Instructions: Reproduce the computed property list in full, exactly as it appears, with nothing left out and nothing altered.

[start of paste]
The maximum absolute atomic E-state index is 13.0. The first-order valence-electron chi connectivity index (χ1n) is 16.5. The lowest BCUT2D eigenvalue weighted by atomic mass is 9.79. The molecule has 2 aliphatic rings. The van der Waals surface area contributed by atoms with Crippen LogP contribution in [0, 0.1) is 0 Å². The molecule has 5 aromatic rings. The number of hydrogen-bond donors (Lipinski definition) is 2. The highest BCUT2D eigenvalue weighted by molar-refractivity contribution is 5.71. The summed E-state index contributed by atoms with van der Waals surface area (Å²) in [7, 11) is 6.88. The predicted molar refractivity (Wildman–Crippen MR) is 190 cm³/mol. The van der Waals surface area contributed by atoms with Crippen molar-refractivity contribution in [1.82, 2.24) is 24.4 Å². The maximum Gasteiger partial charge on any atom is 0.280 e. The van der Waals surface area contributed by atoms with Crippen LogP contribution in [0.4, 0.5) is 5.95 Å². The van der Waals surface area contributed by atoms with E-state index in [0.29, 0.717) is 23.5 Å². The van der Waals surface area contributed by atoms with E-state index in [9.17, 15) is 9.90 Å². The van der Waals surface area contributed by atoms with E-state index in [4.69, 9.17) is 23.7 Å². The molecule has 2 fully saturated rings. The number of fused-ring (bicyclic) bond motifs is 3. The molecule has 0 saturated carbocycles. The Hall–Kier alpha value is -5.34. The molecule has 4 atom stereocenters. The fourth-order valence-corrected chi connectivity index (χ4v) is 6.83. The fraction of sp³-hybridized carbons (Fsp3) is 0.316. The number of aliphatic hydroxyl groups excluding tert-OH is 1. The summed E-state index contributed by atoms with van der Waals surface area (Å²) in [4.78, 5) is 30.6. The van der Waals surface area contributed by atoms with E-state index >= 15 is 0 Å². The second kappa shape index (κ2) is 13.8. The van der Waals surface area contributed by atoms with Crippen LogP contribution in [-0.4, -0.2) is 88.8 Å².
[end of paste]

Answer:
The maximum absolute atomic E-state index is 13.0. The first-order valence-electron chi connectivity index (χ1n) is 16.5. The lowest BCUT2D eigenvalue weighted by atomic mass is 9.79. The molecule has 2 aliphatic rings. The van der Waals surface area contributed by atoms with Crippen LogP contribution in [0, 0.1) is 0 Å². The molecule has 5 aromatic rings. The number of hydrogen-bond donors (Lipinski definition) is 2. The highest BCUT2D eigenvalue weighted by molar-refractivity contribution is 5.71. The summed E-state index contributed by atoms with van der Waals surface area (Å²) in [7, 11) is 6.88. The predicted molar refractivity (Wildman–Crippen MR) is 190 cm³/mol. The van der Waals surface area contributed by atoms with Crippen molar-refractivity contribution in [1.82, 2.24) is 24.4 Å². The maximum Gasteiger partial charge on any atom is 0.280 e. The van der Waals surface area contributed by atoms with Crippen LogP contribution in [0.4, 0.5) is 5.95 Å². The van der Waals surface area contributed by atoms with E-state index in [0.29, 0.717) is 23.5 Å². The van der Waals surface area contributed by atoms with E-state index in [9.17, 15) is 9.90 Å². The van der Waals surface area contributed by atoms with E-state index in [4.69, 9.17) is 23.7 Å². The molecule has 2 fully saturated rings. The number of fused-ring (bicyclic) bond motifs is 3. The molecule has 0 saturated carbocycles. The Hall–Kier alpha value is -5.34. The molecule has 4 atom stereocenters. The fourth-order valence-corrected chi connectivity index (χ4v) is 6.83. The fraction of sp³-hybridized carbons (Fsp3) is 0.316. The number of aliphatic hydroxyl groups excluding tert-OH is 1. The summed E-state index contributed by atoms with van der Waals surface area (Å²) in [4.78, 5) is 30.6. The van der Waals surface area contributed by atoms with E-state index >= 15 is 0 Å². The second kappa shape index (κ2) is 13.8. The van der Waals surface area contributed by atoms with Crippen LogP contribution in [-0.4, -0.2) is 88.8 Å².